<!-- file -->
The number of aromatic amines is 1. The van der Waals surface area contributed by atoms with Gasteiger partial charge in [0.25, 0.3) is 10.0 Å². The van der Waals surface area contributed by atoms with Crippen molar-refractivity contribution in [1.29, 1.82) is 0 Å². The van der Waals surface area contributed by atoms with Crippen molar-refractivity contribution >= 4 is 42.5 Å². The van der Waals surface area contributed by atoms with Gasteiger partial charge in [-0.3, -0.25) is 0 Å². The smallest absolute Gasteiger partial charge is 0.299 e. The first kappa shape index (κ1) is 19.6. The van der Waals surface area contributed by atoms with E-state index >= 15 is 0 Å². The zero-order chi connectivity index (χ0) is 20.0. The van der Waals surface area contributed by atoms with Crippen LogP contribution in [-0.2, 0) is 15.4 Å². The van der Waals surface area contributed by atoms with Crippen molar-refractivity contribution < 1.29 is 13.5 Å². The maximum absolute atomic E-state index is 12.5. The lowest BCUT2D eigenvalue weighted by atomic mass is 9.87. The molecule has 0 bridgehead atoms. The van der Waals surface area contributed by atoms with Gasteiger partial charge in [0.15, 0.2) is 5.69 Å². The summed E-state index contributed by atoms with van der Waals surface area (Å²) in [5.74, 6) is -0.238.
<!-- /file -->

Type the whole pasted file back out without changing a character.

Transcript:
The number of aromatic amines is 1. The van der Waals surface area contributed by atoms with Gasteiger partial charge in [0.25, 0.3) is 10.0 Å². The van der Waals surface area contributed by atoms with Crippen molar-refractivity contribution in [1.29, 1.82) is 0 Å². The van der Waals surface area contributed by atoms with Crippen molar-refractivity contribution >= 4 is 42.5 Å². The van der Waals surface area contributed by atoms with Gasteiger partial charge in [-0.3, -0.25) is 0 Å². The smallest absolute Gasteiger partial charge is 0.299 e. The first kappa shape index (κ1) is 19.6. The van der Waals surface area contributed by atoms with E-state index >= 15 is 0 Å². The zero-order chi connectivity index (χ0) is 20.0. The van der Waals surface area contributed by atoms with Crippen LogP contribution in [-0.2, 0) is 15.4 Å². The van der Waals surface area contributed by atoms with Crippen molar-refractivity contribution < 1.29 is 13.5 Å². The maximum absolute atomic E-state index is 12.5. The lowest BCUT2D eigenvalue weighted by atomic mass is 9.87. The molecule has 0 bridgehead atoms. The van der Waals surface area contributed by atoms with Gasteiger partial charge in [0.15, 0.2) is 5.69 Å². The summed E-state index contributed by atoms with van der Waals surface area (Å²) in [5.74, 6) is -0.238.